Some New Year wishes.

14th January 2017 Posted by: Cassie Robinson

We think that it is more important than ever that communities of people take a stand for the things they believe, and protect things that they previously had taken for granted. We loved the pledge that the Silicon Valley community made towards the end of last year, in light of all that had happened with Trump, Brexit etc -http://neveragain.tech/. So we got in touch with people working across the Tech For Good community to ask them what they hoped the UK Tech For Good community would do or take a stand about in 2017.


What actions would you like to see people or organisations in the Tech For Good community taking in 2017? Some people talked about what they were personally going to commit to in their work, whilst others shared what they hoped the community would do in 2017.


Practical actions


“ Rather than focussing on innovation or the future, it's time for us to come to terms with the ways technology is changing the here and now. A good starting point is taking the effort to look after our safety and security online, and helping the people we care about to do the same. (See https://ssd.eff.org/en for a useful introduction.)”

Rachel Coldicutt, CEO, Doteveryone

https://doteveryone.org.uk/


"Ladies - Wikipedia needs you! … Get more women contributing to Wikipedia.  It's our biggest source of free, factual information and one of the most important civic spaces on the web.  Only 13-23% of Wikipedians identify as women. A post-truth world needs more diversity.”

Beatrice Karol Burkes, Director of Delivery, Good Things Foundation

https://www.goodthingsfoundation.org/


“ Brexit will affect every corner of our society and remake our constitution. We don't have the tools in place to make a good job of that new settlement (and little time to make them). I'd like to see an organisation building things to make Brexit make sense and involve more people. The longer-term societal issues that Brexit and Trump have exposed need solving, but they need separating from the very real issue of making the Brexit process open, fair, trusted etc. It’s too important to get wrong.”

Richard Pope, Head of Design, IF

https://projectsbyif.com/

 


What the community itself should do more of


“By the end of this year, I'd like every tech for good initiative to be able to describe the impact they're trying to have in one sentence, in a way which can engage everyone from funders to the person on the street. And I'd like them all to sign up to digitalsocial.eu, the community of people, projects and organisations using digital technologies to tackle social challenges!”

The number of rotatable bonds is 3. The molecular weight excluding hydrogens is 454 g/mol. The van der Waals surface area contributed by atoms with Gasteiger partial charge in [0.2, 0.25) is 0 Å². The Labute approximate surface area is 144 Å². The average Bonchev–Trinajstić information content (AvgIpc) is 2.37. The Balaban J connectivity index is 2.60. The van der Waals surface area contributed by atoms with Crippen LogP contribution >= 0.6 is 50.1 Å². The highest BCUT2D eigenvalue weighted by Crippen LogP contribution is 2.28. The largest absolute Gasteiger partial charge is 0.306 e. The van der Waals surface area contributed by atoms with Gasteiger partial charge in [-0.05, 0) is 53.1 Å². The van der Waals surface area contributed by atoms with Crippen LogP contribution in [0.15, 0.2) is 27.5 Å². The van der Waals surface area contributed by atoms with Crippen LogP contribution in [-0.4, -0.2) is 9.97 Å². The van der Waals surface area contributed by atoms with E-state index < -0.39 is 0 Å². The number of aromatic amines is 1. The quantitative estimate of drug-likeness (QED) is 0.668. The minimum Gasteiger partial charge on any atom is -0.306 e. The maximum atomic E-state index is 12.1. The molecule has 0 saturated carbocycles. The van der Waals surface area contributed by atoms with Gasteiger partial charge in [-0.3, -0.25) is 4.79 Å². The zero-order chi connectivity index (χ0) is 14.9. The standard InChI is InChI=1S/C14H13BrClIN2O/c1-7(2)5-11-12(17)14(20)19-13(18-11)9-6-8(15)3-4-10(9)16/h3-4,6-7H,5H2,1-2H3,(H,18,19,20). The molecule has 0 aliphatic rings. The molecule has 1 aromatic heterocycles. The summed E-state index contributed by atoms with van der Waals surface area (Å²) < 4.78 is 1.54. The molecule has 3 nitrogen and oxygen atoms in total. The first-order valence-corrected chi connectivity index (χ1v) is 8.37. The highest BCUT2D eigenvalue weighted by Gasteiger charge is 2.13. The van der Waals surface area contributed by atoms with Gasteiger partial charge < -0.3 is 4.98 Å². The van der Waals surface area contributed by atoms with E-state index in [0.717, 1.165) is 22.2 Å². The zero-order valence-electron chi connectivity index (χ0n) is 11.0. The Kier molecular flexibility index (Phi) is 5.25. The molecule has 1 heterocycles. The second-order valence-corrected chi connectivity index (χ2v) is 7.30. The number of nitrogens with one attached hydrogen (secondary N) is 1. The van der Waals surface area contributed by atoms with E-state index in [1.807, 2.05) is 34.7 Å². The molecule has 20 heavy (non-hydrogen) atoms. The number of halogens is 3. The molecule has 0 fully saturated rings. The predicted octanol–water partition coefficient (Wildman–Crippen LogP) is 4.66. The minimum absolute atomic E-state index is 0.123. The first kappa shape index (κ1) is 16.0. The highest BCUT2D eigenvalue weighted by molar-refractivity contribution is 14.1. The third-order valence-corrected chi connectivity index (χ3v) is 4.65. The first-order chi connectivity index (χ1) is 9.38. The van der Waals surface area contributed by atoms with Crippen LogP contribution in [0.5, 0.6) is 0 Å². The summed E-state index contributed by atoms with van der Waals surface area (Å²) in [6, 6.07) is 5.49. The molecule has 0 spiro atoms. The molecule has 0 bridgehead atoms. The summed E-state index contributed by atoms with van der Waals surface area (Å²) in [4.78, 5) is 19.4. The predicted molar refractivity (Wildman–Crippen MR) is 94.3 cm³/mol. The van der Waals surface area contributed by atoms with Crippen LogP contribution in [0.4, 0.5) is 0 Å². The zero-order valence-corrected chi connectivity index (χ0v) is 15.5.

Matt Stokes, Researcher Digital Social Innovation, Nesta

http://www.nesta.org.uk/


“ I’d like to see more interesting collaborations between unusual partners, such as partnerships between representatives of organisations who are specialists in the field, designers, technologists, target audiences. Too often charities or new start up’s work in silos on their own projects and commission digital agencies. I’d like to see a group coming together around a key issue they want to address collectively.”

Nissa Ramsay, Comic Relief

https://www.comicrelief.com/grants/tech-for-good

 

“Reduce the cost of early-stage innovation by reusing/building on what already exists, until you’re confident that something new is required. As the tech for good community grows and diversifies, it becomes more important (and beneficial) to share work - research, data, code etc. - in reusable formats and to develop the habits of reuse/early testing.”

Ellie Hale, Associate, CAST

http://www.wearecast.org.uk/


“ I would love it if 2017 was the year that the Tech For Good community really cracked / addressed the scale problem. For Tech For Good to live up to it's potential, I would like to see some products, initiatives and companies really getting to Uber / Airbnb / Tripadvisor levels of awareness and adoption. A big ask I know, but I feel that should be the goal, and it may require different approaches to get there.”